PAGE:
“We’re told that that we have a role to play and that’s to work.”
“There are few things more important right now than making sure people who are sick stay home from work,” Judy Conti, government affairs director for the National Employment Law Project, told Civil Eats. “And as long as low-wage workers won’t get paid if they don’t go, they will often have no choice.”
Challenges to Calling In Sick
While fast food workers certainly do not oppose federal legislation that would offer them paid leave, they argue that companies also need to change their responses to employee illness. Chipotle, for example, offers employees up to three days of paid sick leave, but Torres said that workers fear retaliation if they actually use that time.
In September 2019, New York City sued the restaurant chain for infringing on workers’ rights, including the city’s sick leave law, and, in February, announced that it had ordered Chipotle to rehire and pay restitution to a worker the company fired for taking sick leave. Moreover, the New York Times reports that 20 percent of Chipotle workers surveyed said they could not take paid sick days and that the chain had been linked to a 2017 norovirus outbreak in Sterling, Virginia, stemming from a sick employee showing up to work.
Taking a sick day can lead to managers labeling employees “unpredictable” and reducing their hours upon their return to work, Torres told Civil Eats. “If you want more hours, you don’t call out sick,” he said.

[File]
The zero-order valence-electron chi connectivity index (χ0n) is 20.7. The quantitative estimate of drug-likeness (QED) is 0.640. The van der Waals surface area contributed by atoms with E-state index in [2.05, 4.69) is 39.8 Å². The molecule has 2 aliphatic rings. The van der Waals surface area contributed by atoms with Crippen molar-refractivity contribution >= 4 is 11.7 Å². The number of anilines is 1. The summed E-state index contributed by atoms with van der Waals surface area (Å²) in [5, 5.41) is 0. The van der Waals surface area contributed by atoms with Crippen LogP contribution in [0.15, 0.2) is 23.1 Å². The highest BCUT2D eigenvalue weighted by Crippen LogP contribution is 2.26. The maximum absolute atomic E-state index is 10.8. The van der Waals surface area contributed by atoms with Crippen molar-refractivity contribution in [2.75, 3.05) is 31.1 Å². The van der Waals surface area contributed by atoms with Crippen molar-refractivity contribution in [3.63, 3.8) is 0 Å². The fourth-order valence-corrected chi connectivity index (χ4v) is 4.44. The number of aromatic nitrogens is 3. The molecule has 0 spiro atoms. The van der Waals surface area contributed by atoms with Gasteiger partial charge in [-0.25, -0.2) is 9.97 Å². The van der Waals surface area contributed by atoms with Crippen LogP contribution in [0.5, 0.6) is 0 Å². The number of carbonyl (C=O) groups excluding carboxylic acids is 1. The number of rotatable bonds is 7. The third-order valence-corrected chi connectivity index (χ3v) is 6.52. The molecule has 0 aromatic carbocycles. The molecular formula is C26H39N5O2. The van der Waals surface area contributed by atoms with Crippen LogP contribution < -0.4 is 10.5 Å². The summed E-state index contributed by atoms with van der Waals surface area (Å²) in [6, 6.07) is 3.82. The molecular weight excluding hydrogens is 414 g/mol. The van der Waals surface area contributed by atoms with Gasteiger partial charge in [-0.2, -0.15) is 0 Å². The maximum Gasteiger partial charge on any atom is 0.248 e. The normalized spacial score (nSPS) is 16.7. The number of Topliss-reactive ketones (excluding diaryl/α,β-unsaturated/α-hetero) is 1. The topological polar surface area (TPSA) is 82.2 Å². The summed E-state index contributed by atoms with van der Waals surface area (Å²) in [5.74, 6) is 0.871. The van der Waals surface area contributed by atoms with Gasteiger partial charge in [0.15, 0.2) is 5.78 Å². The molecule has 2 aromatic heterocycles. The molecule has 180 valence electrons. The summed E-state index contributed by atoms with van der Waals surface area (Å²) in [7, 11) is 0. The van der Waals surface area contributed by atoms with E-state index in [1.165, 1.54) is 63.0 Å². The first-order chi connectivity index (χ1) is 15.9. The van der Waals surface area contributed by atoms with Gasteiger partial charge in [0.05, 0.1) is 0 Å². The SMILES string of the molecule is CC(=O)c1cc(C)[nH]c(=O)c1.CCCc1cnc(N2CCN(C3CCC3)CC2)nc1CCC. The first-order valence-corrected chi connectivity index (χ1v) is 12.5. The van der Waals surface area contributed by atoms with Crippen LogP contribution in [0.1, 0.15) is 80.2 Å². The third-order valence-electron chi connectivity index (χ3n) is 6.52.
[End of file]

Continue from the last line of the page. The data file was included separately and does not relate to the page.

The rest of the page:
A Chipotle spokesperson told Civil Eats that it complies with the Sick and Safe Leave Act and welcomes all employees back to work when they’re symptom-free. But Kendra Avila, a 19-year-old who works at a Chipotle in Manhattan’s financial district, said the company makes it “confusing and hard” to call in sick and shames employees who do.
“They’ll ask if you’ve been vomiting or have nausea, diarrhea, or a fever, and if you don’t have one of those, you don’t have cause to call in sick. If it’s your loved one or your child [who is] sick, they don’t care,” said Avila.
Coronavirus Changing How Chains Operate
In the midst of the coronavirus outbreak, fast food restaurants are reexamining how they handle sick leave. Chipotle is making its sick leave policies more flexible during the pandemic. “Quarantined employees will receive pay for their scheduled hours over the 14-day period or their average hours worked based on the last 60 days,” a spokesperson told Civil Eats.
McDonald’s also says it is changing how it operates during the COVID-19 outbreak. The restaurant chain, along with others, including Chick-fil-A, Starbucks, and Taco Bell, announced Monday that it would be closing its dining areas. But Terrence Wise, a department manager at a McDonald’s in Kansas City, Missouri and a leading activist in the Fight for $15 movement, said that the company has the resources to prioritize the health of its employees (and customers) beyond this crisis.
“You know workers are going to work sick,” said Wise. “And when you’re sick, you either don’t get to work or you have to skip meals because you will be financially strapped if you miss a day.”